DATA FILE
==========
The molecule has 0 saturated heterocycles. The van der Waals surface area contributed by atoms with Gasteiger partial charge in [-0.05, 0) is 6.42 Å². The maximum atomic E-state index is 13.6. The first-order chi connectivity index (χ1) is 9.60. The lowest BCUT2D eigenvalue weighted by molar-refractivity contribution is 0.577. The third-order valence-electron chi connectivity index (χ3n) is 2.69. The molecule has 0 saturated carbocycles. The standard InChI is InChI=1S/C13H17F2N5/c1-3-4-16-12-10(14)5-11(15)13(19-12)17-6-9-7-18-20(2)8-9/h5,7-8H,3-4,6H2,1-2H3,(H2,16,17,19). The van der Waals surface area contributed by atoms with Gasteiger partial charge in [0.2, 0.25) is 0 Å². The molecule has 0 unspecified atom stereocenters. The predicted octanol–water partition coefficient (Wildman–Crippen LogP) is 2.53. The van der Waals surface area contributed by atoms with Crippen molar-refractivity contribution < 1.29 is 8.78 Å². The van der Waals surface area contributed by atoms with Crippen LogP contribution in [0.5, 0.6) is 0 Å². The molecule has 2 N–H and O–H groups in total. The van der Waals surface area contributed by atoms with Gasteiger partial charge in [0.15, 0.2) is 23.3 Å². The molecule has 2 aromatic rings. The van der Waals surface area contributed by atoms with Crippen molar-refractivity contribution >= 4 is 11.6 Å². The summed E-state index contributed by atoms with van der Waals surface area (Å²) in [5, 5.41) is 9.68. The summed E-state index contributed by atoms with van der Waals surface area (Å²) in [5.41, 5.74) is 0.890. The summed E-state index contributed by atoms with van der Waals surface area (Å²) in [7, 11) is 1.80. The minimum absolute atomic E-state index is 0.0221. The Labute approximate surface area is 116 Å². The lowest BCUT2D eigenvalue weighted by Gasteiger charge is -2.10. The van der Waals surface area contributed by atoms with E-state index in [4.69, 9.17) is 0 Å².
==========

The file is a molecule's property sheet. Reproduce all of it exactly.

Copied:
The molecule has 0 saturated heterocycles. The van der Waals surface area contributed by atoms with Gasteiger partial charge in [-0.05, 0) is 6.42 Å². The maximum atomic E-state index is 13.6. The first-order chi connectivity index (χ1) is 9.60. The lowest BCUT2D eigenvalue weighted by molar-refractivity contribution is 0.577. The third-order valence-electron chi connectivity index (χ3n) is 2.69. The molecule has 0 saturated carbocycles. The standard InChI is InChI=1S/C13H17F2N5/c1-3-4-16-12-10(14)5-11(15)13(19-12)17-6-9-7-18-20(2)8-9/h5,7-8H,3-4,6H2,1-2H3,(H2,16,17,19). The van der Waals surface area contributed by atoms with Gasteiger partial charge in [0.2, 0.25) is 0 Å². The molecule has 0 unspecified atom stereocenters. The predicted octanol–water partition coefficient (Wildman–Crippen LogP) is 2.53. The van der Waals surface area contributed by atoms with Crippen molar-refractivity contribution < 1.29 is 8.78 Å². The van der Waals surface area contributed by atoms with Crippen LogP contribution in [0.5, 0.6) is 0 Å². The molecule has 2 N–H and O–H groups in total. The van der Waals surface area contributed by atoms with Gasteiger partial charge in [0.15, 0.2) is 23.3 Å². The molecule has 2 aromatic rings. The van der Waals surface area contributed by atoms with Crippen molar-refractivity contribution >= 4 is 11.6 Å². The summed E-state index contributed by atoms with van der Waals surface area (Å²) in [5, 5.41) is 9.68. The summed E-state index contributed by atoms with van der Waals surface area (Å²) in [5.41, 5.74) is 0.890. The summed E-state index contributed by atoms with van der Waals surface area (Å²) in [7, 11) is 1.80. The minimum absolute atomic E-state index is 0.0221. The Labute approximate surface area is 116 Å². The lowest BCUT2D eigenvalue weighted by Gasteiger charge is -2.10. The van der Waals surface area contributed by atoms with E-state index in [4.69, 9.17) is 0 Å².